Fiat, in conjunction with Tofaş R&D, revealed its new compact three-box Aegea sedan project at the Istanbul Motor Show. The new sedan, which will get a different name when it goes to production, is the first of three new models to be introduced for the EMEA region, replacing the Linea sedan and Bravo hatchback.
As FCA holds their first annual general shareholders meeting in Amsterdam (after 114 such meetings in Turin), Pirelli has been sold to the Chinese. Pininfarina negotiates its sale to Mahindra. The Italian automotive industry as a whole is in a sad state. The reasons for this are many, but the process of “de-Italianization” of the country’s auto industry continues. In the end, all there could be left is a memory and many homeless ghosts.
In related news: Istanbul has an auto show.
For those who want their 2016 Mazda MX-5 Miata to have a more Italian flair, the 2017 Fiat 124 Spider will hit showrooms in 2016.
During FCA’s most recent five year plan presentation, Fiat was the sole brand that did not have any semblance of a unified direction. While Fiat is decidedly mainstream in key markets such as Brazil and Latin America, it appears that FCA is trying to re-position the brand as something else entirely in Europe and North America. Key to this plan will be an all new, bare bones C-segment vehicle that could end up wearing the Panda badge.
Once a mass-market player in Europe, FCA CEO Sergio Marchionne says Fiat will never again be as such.
Is there a car enthusiast whose pulse does not quicken when he or she hears the brrrap brap of the exhaust when the North American spec Fiat Abarth fires up? TTAC’s managing editor Derek Kreindler is correct, the Abarth does indeed sound faster than it actually is, but it still sounds glorious. Don’t tell me that an inline four can’t sound as exciting as a V8 or even a V12. Saying that an eight or a twelve “sounds better” than a four is like saying that a big band sounds better than a trio, as if you can’t enjoy both Duke Ellington and Cream.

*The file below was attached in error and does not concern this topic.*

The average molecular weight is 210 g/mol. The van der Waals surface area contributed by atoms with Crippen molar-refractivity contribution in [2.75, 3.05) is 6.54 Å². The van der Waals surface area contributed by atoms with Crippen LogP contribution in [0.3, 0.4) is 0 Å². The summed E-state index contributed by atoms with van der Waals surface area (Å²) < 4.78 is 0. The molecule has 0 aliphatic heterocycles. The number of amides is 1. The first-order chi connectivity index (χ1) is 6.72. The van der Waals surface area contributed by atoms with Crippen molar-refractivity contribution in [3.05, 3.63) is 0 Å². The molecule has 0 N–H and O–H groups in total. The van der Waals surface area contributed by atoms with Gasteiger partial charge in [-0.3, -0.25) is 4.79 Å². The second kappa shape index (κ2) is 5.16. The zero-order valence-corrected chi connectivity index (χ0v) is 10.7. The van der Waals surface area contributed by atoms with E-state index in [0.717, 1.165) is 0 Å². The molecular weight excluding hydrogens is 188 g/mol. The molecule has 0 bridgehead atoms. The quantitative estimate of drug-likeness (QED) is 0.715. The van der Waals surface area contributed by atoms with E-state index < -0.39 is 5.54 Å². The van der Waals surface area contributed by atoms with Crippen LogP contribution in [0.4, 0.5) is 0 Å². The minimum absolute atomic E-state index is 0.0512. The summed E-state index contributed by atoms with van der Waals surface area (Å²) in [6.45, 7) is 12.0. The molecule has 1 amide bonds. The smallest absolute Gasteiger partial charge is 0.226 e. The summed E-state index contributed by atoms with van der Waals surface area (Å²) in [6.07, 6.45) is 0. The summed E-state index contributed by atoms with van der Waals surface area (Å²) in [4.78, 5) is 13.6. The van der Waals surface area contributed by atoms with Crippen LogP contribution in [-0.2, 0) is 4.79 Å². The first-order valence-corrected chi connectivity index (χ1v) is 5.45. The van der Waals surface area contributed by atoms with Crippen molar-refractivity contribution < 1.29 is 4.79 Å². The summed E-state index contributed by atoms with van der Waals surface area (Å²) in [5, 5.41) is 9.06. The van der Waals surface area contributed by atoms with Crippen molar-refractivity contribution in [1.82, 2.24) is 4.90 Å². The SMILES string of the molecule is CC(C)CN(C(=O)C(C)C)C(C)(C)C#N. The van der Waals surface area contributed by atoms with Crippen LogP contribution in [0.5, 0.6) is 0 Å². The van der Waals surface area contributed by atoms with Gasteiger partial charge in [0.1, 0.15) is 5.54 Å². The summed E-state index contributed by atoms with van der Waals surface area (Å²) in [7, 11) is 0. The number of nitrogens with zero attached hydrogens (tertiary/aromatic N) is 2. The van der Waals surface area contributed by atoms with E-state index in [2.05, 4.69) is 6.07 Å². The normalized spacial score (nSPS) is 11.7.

Bad reputations are earned in short order and shed only after many years of good behavior. For car companies, such bad raps come relatively quickly and sometimes decades are needed to overcome them. For Fiat, the cute sobriquet Fix-It-Again-Tony seems to be unavoidable no matter how they actually compare in most reliability studies. The fact is they routinely do better than most European rivals and still have to improve to reach Toyota-like reliability. So, the strive for credibility must go on.
For the fourth consecutive year, Lexus is tops among the brands ranked in JD Power’s annual Vehicle Dependability Study.
Please welcome back Alex Dykes as our Road Test editor. Alex will be contributing reviews and video reviews at our re-launched YouTube channel. Click here to subscribe.
Everyone has been talking about the Dodge Caravan being sent out to pasture soon, but there is a third badge-engineered Chrysler minivan heading into the sunset as well: the 2015 RAM C/V. Behold the replacement: the 2015 RAM ProMaster City. With industry boffins calculating that the class 1 cargo-hauler segment will explode by over 300% in the coming few years, Chrysler is getting in on the commercial action with another Euro model. While the larger ProMaster van is based on the Fiat Ducato, the smaller ProMaster City is an Americanization of the Fiat Doblo. Does the recently formed Fiat Chrysler conglomerate have with it takes to compete with the all-new and all-sexy Transit Connect?